Two weeks ago, a Modesto family learned that its loved ones were among those taken hostage by ISIS militants in Syria.
Through the help of a mutual friend, I was able to sit down to talk last week with Sharlet and Romel David, Assyrian Christians who wanted to ask the public for their prayers. At that time, they knew only that Sharlet’s brother, Hanna Amo, and his son, Martin Amo, were being held in an encampment in the mountains.
My column posted that same day (Feb. 24) on modbee.com, after which they faced a deluge of interview requests ranging from British Broadcasting Corporation in London to stations in the Central Valley and Bay Area, and network TV affiliates in Sacramento and San Francisco to CNN. Some they accepted, others they did not. The attention became overwhelming. The family since has received word via one of the 19 hostages ISIS released that the Amo men were alive and doing OK.
I suspect this: None of those who interviewed the Davids, myself included, can begin to truly understand the myriad factors and complexities that have embroiled the Middle East for centuries, compounded by events of recent decades. Nor do I know of anyone in the media who has experienced the anguish of waiting to learn the fate of loved ones held captive by terrorists.
But that changed Monday, when I received an email from a UC Berkeley student who wanted to contact the Davids for a graduate school documentary he’s doing on the Middle East.
Shawn Baldwin isn’t your basic grad student, though. At 44, he spent 11 years as a free-lance still photographer throughout the Middle East. He lived in Baghdad at times and most recently in Cairo, capturing images of a world in turmoil throughout the Iraq and Afghanistan wars and the falls of Muammar Qaddafi in Libya and Hosni Mubarak in Egypt.
The Jamesville, N.J., native knows well the area of Iraq where Romel David’s family lived until fleeing to the United States in 1961. He has a clear understanding of the danger and perils of working in the world’s most tumultuous region.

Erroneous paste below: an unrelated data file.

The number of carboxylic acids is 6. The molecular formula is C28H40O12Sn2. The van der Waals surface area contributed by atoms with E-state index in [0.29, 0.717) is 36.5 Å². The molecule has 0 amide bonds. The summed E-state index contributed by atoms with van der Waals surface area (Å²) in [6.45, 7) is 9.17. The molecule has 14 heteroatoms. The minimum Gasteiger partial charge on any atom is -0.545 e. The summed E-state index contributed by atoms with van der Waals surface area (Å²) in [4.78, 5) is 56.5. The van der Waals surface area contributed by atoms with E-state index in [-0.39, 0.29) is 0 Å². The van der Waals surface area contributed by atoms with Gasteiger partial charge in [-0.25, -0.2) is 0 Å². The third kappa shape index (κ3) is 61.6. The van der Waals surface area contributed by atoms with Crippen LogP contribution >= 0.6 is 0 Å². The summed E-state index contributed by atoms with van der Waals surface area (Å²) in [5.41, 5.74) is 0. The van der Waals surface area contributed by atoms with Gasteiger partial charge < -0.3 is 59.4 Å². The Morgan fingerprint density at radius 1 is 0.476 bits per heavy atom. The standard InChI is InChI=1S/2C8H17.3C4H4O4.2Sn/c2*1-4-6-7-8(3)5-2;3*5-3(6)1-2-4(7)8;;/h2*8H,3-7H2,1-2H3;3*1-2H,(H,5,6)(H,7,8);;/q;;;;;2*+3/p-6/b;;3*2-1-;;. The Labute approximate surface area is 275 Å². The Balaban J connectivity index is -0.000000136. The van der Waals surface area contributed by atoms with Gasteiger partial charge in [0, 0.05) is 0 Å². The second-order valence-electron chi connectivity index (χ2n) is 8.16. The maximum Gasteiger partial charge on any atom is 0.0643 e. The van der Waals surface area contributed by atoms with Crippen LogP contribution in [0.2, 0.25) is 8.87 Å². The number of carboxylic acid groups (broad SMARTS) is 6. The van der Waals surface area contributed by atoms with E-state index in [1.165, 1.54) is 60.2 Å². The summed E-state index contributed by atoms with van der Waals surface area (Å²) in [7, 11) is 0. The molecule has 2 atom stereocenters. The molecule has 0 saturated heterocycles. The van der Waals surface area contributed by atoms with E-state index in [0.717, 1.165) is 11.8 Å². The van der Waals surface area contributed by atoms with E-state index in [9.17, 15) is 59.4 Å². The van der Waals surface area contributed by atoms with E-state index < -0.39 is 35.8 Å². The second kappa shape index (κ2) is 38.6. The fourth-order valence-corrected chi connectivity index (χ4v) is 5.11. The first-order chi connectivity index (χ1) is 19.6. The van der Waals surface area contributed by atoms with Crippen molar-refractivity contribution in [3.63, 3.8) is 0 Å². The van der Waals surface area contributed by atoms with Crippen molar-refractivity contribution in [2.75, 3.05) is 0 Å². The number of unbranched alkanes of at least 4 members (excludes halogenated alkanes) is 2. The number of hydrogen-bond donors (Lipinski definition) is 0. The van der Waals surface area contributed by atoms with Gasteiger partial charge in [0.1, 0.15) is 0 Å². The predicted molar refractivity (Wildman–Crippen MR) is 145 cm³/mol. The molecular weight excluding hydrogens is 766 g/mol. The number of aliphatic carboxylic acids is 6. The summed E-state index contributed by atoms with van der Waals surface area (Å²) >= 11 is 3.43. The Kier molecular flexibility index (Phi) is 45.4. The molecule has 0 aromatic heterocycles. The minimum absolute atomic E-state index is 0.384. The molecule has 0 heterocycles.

And, like Hanna Amo, Baldwin knows what it is like to be taken hostage at gunpoint, not knowing whether he’d live to see another day or even another minute.
In 2004, he was hired by The New York Times and was traveling with reporter John Burns when their group was captured by Shiite militia near Najaf, south of Baghdad. The media groups hired “fixers,” locals who knew the landscape and could assess the dangers of the day. The Shiites were looking specifically for Burns, Baldwin said, and found him around 11 a.m. that day.
“They knew his car,” he said. “They knew who we were. They came to our car and they grabbed us.”
The Shiites took them to a mosque, took away their bulletproof vests and other protections.
“They said they were going to take us somewhere,” he said. Their fixer, he said, tried to keep the mood light even though at times the captors put guns to the captives’ heads. They were blindfolded and driven over bumpy roads outside of the city.
“You’re thinking they’re going shoot you in the head,” Baldwin said.
But this militia wasn’t as organized as ISIS.
“They had no idea where they were going or what they were going to do with us,” he said. “They took off our blindfolds. They got lost. Fortunately, they let me keep my (camera) equipment.”
They were taken to a building about 20 miles or so from Najaf, and guarded until they were released at 3 a.m. or so the next morning. Being left with no flak jackets, no protection and no money was just about as dangerous as being kidnapped. They found their way back to a U.S. military encampment, where they were debriefed and given a place to sleep.
Baldwin simply went back to work taking photos, working on short-term contracts with various media outlets until he returned to the States last year. Tired of fearing for his life due to the violence, political instability and warring religious factions? No. He came back, he said, because the drivers over there are really lousy.
“I had a bad accident,” he said. “I was walking with my girlfriend and was run over by a Hummer in Egypt. Being around cars is scary. There are bad drivers everywhere.”
He suffered numerous injuries that kept him in an Egyptian hospital for four days before he came home to the United States for the necessary surgeries.
Baldwin decided it was time to make the transition from still photography to video and film documentary making, which is what took him to Berkeley.
Romel and Sharlet David appreciate the chance to talk with someone else who knew their homelands so well. They spoke by phone earlier in the week. “I talked to him quite a bit,” Romel David said.
Baldwin then came Saturday to Modesto to get their story on film and to share with them more of his own experiences from his time in the Middle East.
It was the only time in the past two weeks the Davids got as much or more from an interviewer as they gave.